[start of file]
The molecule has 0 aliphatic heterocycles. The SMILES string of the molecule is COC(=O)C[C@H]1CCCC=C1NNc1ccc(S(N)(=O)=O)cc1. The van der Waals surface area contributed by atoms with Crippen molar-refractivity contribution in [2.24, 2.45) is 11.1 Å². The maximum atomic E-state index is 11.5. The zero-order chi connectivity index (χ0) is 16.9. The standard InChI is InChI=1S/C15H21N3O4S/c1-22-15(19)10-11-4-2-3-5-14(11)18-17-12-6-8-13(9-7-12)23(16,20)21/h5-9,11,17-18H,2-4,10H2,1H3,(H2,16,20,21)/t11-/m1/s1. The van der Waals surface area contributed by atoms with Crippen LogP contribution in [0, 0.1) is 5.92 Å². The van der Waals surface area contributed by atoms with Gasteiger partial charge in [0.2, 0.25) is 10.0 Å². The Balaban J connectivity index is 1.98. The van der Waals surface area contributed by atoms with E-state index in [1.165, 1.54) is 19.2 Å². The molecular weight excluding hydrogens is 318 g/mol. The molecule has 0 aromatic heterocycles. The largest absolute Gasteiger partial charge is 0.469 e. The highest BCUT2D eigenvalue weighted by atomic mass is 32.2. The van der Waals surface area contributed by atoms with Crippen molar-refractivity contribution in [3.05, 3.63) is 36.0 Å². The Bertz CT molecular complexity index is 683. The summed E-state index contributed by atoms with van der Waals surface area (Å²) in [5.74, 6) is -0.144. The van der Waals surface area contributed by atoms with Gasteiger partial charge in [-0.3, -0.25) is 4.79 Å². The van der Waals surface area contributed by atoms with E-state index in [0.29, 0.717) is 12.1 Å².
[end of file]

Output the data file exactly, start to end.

The molecule has 0 aliphatic heterocycles. The SMILES string of the molecule is COC(=O)C[C@H]1CCCC=C1NNc1ccc(S(N)(=O)=O)cc1. The van der Waals surface area contributed by atoms with Crippen molar-refractivity contribution in [2.24, 2.45) is 11.1 Å². The maximum atomic E-state index is 11.5. The zero-order chi connectivity index (χ0) is 16.9. The standard InChI is InChI=1S/C15H21N3O4S/c1-22-15(19)10-11-4-2-3-5-14(11)18-17-12-6-8-13(9-7-12)23(16,20)21/h5-9,11,17-18H,2-4,10H2,1H3,(H2,16,20,21)/t11-/m1/s1. The van der Waals surface area contributed by atoms with Crippen LogP contribution in [0, 0.1) is 5.92 Å². The van der Waals surface area contributed by atoms with Gasteiger partial charge in [0.2, 0.25) is 10.0 Å². The Balaban J connectivity index is 1.98. The van der Waals surface area contributed by atoms with E-state index in [1.165, 1.54) is 19.2 Å². The molecular weight excluding hydrogens is 318 g/mol. The molecule has 0 aromatic heterocycles. The largest absolute Gasteiger partial charge is 0.469 e. The highest BCUT2D eigenvalue weighted by atomic mass is 32.2. The van der Waals surface area contributed by atoms with Crippen molar-refractivity contribution in [3.05, 3.63) is 36.0 Å². The Bertz CT molecular complexity index is 683. The summed E-state index contributed by atoms with van der Waals surface area (Å²) in [5.74, 6) is -0.144. The van der Waals surface area contributed by atoms with Gasteiger partial charge in [-0.3, -0.25) is 4.79 Å². The van der Waals surface area contributed by atoms with E-state index in [0.29, 0.717) is 12.1 Å².